First-time Homebuyers Guide: How to think like a mortgage lender

Published March 12, 2020
by Better

When it comes to getting a mortgage, it’s helpful to think like a lender. Ultimately, when a lender is deciding whether to give you a loan (and what the terms will be), they want to know: can you pay now, can you pay later, and do you have proof?

At, it’s our goal to find the best possible financing option for you, making sure your mortgage is affordable for you both now and in the future. Here’s what we’ll assess when we determine how much you’re able to borrow:


How much can you put towards a down payment? The more you can pay upfront (given that you still have emergency savings in reserve), the less you’ll need to borrow and the lower your payments will be. If 20% down seems unreachable, keep in mind that for people with great credit and a steady income, a 5% down loan can be a financially sound option.

Remember that in addition to your down payment, you’ll want to make sure you have enough to cover closing costs and other third-party fees, like homeowners insurance, title, flood certification, and appraisal fees.

Finally, if you’re anticipating getting some assistance with your down payment from parents or family members, it may be a good time to start having those conversations so you have a more realistic picture of what you’ll be working with. Recent monetary gifts will likely require gift letters and documentation of the transfer of funds from the donor, so getting the funds transferred sooner rather than later can save you a paper trail headache down the line.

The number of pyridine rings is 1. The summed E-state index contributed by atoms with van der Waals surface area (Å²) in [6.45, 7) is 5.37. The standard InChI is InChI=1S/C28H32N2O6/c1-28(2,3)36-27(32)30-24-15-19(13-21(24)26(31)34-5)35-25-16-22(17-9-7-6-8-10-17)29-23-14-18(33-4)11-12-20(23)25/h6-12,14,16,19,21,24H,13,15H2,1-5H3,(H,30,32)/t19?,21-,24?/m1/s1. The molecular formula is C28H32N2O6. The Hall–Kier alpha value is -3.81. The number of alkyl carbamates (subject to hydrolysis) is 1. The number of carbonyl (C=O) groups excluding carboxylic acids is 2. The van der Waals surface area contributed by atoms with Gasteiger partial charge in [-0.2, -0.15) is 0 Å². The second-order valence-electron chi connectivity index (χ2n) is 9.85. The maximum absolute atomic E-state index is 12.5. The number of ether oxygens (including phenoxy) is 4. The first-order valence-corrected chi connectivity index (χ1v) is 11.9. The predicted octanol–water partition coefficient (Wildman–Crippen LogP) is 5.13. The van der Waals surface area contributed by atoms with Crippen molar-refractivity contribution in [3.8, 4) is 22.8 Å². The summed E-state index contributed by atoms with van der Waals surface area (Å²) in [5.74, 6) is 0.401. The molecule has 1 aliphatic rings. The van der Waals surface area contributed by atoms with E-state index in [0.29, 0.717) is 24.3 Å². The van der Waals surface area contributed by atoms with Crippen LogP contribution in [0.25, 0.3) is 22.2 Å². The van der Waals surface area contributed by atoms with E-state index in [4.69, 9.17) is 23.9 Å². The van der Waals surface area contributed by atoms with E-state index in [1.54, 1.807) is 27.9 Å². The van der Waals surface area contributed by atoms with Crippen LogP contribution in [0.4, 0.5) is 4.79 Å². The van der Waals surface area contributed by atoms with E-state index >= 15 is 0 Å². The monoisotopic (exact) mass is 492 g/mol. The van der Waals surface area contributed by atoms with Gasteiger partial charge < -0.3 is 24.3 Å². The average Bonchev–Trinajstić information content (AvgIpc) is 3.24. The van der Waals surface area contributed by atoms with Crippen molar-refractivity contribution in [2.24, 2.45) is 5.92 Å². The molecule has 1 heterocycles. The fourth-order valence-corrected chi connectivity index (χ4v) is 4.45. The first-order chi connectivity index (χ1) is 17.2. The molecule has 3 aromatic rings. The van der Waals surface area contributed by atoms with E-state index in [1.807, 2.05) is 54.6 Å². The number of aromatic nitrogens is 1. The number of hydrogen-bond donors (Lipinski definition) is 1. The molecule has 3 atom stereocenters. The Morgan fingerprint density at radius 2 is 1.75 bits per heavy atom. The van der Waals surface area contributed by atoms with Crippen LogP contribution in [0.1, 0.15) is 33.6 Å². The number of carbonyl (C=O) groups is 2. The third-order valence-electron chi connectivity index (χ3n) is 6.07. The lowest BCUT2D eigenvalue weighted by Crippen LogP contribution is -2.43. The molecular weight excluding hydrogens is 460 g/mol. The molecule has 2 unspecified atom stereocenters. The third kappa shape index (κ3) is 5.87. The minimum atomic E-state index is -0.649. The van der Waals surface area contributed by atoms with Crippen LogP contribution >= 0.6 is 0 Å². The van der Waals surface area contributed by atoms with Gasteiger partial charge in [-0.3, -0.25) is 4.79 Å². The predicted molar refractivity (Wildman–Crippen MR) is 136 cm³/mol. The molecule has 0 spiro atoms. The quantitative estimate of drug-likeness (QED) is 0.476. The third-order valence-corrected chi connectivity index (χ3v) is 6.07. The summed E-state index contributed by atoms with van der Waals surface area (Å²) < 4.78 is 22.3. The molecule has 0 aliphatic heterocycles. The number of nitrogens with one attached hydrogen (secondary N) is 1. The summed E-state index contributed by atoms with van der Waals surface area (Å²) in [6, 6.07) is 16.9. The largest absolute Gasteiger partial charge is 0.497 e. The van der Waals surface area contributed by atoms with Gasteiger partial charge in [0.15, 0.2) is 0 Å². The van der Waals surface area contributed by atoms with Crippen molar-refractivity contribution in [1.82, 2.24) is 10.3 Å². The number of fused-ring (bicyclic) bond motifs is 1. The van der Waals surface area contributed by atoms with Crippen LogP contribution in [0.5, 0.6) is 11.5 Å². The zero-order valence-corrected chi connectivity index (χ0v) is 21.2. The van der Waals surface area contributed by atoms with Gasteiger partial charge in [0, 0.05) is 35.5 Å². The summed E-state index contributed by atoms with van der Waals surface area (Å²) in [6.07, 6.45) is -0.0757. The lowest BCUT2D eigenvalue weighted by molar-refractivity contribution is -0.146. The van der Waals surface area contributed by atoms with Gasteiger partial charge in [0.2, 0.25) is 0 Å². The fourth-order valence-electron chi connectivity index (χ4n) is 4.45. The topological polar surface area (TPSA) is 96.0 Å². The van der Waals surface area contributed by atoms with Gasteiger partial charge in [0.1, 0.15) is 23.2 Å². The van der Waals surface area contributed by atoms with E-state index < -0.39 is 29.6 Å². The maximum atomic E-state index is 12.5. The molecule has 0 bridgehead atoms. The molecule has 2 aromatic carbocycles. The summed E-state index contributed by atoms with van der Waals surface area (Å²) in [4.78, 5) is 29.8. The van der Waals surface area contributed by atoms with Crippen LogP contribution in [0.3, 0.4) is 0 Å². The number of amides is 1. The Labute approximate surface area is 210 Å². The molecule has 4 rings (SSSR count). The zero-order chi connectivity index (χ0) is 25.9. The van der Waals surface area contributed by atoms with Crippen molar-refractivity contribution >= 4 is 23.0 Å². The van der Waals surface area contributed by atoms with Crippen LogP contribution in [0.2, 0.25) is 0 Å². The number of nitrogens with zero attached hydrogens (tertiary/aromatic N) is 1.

A mortgage is committing you to years, if not decades of payments. In order to assess your ability to make payments in the future, lenders will look to see if your income has been stable and consistent over the past 2 years and is likely to continue to be. To determine this, lenders typically need documentation of your income history from the last 2 years, verified by tax returns and pay stubs. It’s helpful to remember that lenders are also looking for consistency. So if your income is variable (such as if you’re self-employed or paid on commission), you will likely need to submit extra documentation, and be prepared for lenders to be conservative with their income calculations. Also note that not all income is created equal. For example, lenders will typically only count a percentage of rental income, as it’s viewed as being more risky than employer income.


Your credit score helps lenders evaluate your ability to pay back your loans, based on your borrowing history. The higher your credit score, the better rates you’ll be able to get, which can lead to significant savings over the life of your mortgage.

Start by getting a free copy of your credit report and checking it for errors (1 in 5 Americans have one). Errors can take weeks or even months to resolve with credit bureaus, so the sooner you can report them, the better. Next, check your credit score and start taking steps to improve it, if necessary. Checking your own score won’t affect your credit.


Lenders are less interested in your total debts than your debt-to-income ratio, which measures your monthly debt payments (like student loans, auto loans, and credit card payments) against your gross monthly income. At, we can work with creditworthy borrowers with a DTI as high as 50%. That said, the lower your DTI, the more financing options will be available to you. We’ve outlined some ways to improve your DTI here.

Ultimately, you’re the only person who can truly assess whether you’re “ready” to buy a home. Just be sure to give yourself plenty of time to improve your credit score, reduce your DTI, save up for your down payment, and build a consistent income history — not to mention search for your dream home.

Want a second pair of eyes?

Schedule a Home Buying Readiness Assessment Call with one of our non-commissioned Mortgage Experts.

Next up? First-time Homebuyer's Guide: Understanding your mortgage options.

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